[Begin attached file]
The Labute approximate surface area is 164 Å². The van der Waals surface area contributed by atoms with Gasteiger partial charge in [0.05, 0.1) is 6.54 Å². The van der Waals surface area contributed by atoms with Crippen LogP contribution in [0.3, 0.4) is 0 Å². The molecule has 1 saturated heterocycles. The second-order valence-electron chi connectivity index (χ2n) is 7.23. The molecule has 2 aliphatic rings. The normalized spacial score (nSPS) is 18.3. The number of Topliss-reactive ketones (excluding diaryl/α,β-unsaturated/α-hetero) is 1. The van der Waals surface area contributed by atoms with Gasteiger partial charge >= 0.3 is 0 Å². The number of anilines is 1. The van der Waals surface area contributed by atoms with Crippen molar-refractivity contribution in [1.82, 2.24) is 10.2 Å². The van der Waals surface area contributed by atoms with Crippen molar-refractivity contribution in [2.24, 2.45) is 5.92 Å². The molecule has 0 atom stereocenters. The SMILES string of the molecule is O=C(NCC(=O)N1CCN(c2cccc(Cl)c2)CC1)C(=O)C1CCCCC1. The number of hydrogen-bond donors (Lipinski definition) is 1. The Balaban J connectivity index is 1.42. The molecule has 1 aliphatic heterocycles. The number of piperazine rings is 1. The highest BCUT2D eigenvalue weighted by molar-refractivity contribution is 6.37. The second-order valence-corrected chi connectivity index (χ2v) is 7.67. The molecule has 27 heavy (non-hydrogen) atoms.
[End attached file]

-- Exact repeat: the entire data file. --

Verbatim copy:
The Labute approximate surface area is 164 Å². The van der Waals surface area contributed by atoms with Gasteiger partial charge in [0.05, 0.1) is 6.54 Å². The van der Waals surface area contributed by atoms with Crippen LogP contribution in [0.3, 0.4) is 0 Å². The molecule has 1 saturated heterocycles. The second-order valence-electron chi connectivity index (χ2n) is 7.23. The molecule has 2 aliphatic rings. The normalized spacial score (nSPS) is 18.3. The number of Topliss-reactive ketones (excluding diaryl/α,β-unsaturated/α-hetero) is 1. The van der Waals surface area contributed by atoms with Gasteiger partial charge >= 0.3 is 0 Å². The number of anilines is 1. The van der Waals surface area contributed by atoms with Crippen molar-refractivity contribution in [1.82, 2.24) is 10.2 Å². The van der Waals surface area contributed by atoms with Crippen molar-refractivity contribution in [2.24, 2.45) is 5.92 Å². The molecule has 0 atom stereocenters. The SMILES string of the molecule is O=C(NCC(=O)N1CCN(c2cccc(Cl)c2)CC1)C(=O)C1CCCCC1. The number of hydrogen-bond donors (Lipinski definition) is 1. The Balaban J connectivity index is 1.42. The molecule has 1 aliphatic heterocycles. The number of piperazine rings is 1. The highest BCUT2D eigenvalue weighted by molar-refractivity contribution is 6.37. The second-order valence-corrected chi connectivity index (χ2v) is 7.67. The molecule has 27 heavy (non-hydrogen) atoms.